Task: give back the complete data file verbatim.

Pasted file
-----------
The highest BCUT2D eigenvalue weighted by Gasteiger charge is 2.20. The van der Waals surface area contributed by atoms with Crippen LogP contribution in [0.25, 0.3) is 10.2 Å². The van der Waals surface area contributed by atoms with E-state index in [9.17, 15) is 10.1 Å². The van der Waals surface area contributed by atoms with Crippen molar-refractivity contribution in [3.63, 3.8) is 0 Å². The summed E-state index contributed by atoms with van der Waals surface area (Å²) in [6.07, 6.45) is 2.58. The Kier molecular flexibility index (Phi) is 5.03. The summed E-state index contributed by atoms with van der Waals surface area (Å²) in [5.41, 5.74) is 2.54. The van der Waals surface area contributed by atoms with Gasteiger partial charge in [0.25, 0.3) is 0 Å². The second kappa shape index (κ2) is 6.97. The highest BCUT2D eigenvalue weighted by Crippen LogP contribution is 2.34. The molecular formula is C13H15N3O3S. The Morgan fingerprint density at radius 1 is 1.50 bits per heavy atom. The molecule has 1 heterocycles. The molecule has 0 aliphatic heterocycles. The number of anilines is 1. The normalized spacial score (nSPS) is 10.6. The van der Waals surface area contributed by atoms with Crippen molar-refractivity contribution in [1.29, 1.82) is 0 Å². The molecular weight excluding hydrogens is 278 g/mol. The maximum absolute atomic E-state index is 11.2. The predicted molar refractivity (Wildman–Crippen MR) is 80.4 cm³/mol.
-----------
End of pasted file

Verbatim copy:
The highest BCUT2D eigenvalue weighted by Gasteiger charge is 2.20. The van der Waals surface area contributed by atoms with Crippen LogP contribution in [0.25, 0.3) is 10.2 Å². The van der Waals surface area contributed by atoms with E-state index in [9.17, 15) is 10.1 Å². The van der Waals surface area contributed by atoms with Crippen molar-refractivity contribution in [3.63, 3.8) is 0 Å². The summed E-state index contributed by atoms with van der Waals surface area (Å²) in [6.07, 6.45) is 2.58. The Kier molecular flexibility index (Phi) is 5.03. The summed E-state index contributed by atoms with van der Waals surface area (Å²) in [5.41, 5.74) is 2.54. The van der Waals surface area contributed by atoms with Gasteiger partial charge in [0.25, 0.3) is 0 Å². The second kappa shape index (κ2) is 6.97. The highest BCUT2D eigenvalue weighted by Crippen LogP contribution is 2.34. The molecular formula is C13H15N3O3S. The Morgan fingerprint density at radius 1 is 1.50 bits per heavy atom. The molecule has 1 heterocycles. The molecule has 0 aliphatic heterocycles. The number of anilines is 1. The normalized spacial score (nSPS) is 10.6. The van der Waals surface area contributed by atoms with Crippen molar-refractivity contribution in [1.29, 1.82) is 0 Å². The molecular weight excluding hydrogens is 278 g/mol. The maximum absolute atomic E-state index is 11.2. The predicted molar refractivity (Wildman–Crippen MR) is 80.4 cm³/mol.